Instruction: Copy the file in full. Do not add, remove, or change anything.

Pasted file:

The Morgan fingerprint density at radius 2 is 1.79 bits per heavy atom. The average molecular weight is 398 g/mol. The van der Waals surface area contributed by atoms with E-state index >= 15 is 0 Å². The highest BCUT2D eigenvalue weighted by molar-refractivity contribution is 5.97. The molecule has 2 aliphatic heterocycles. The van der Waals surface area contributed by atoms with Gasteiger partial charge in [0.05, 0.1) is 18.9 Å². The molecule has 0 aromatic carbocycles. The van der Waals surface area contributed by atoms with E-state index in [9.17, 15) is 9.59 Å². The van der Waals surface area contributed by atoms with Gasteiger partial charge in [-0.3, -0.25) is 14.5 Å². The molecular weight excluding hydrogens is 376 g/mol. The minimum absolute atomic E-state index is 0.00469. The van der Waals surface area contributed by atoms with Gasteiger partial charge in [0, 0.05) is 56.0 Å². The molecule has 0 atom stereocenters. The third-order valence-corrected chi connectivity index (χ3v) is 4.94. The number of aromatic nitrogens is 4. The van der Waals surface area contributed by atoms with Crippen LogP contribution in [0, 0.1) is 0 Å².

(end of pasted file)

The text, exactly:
The Morgan fingerprint density at radius 2 is 1.79 bits per heavy atom. The average molecular weight is 398 g/mol. The van der Waals surface area contributed by atoms with E-state index >= 15 is 0 Å². The highest BCUT2D eigenvalue weighted by molar-refractivity contribution is 5.97. The molecule has 2 aliphatic heterocycles. The van der Waals surface area contributed by atoms with Gasteiger partial charge in [0.05, 0.1) is 18.9 Å². The molecule has 0 aromatic carbocycles. The van der Waals surface area contributed by atoms with E-state index in [9.17, 15) is 9.59 Å². The van der Waals surface area contributed by atoms with Gasteiger partial charge in [-0.3, -0.25) is 14.5 Å². The molecular weight excluding hydrogens is 376 g/mol. The minimum absolute atomic E-state index is 0.00469. The van der Waals surface area contributed by atoms with Gasteiger partial charge in [0, 0.05) is 56.0 Å². The molecule has 0 atom stereocenters. The third-order valence-corrected chi connectivity index (χ3v) is 4.94. The number of aromatic nitrogens is 4. The van der Waals surface area contributed by atoms with Crippen LogP contribution in [0, 0.1) is 0 Å².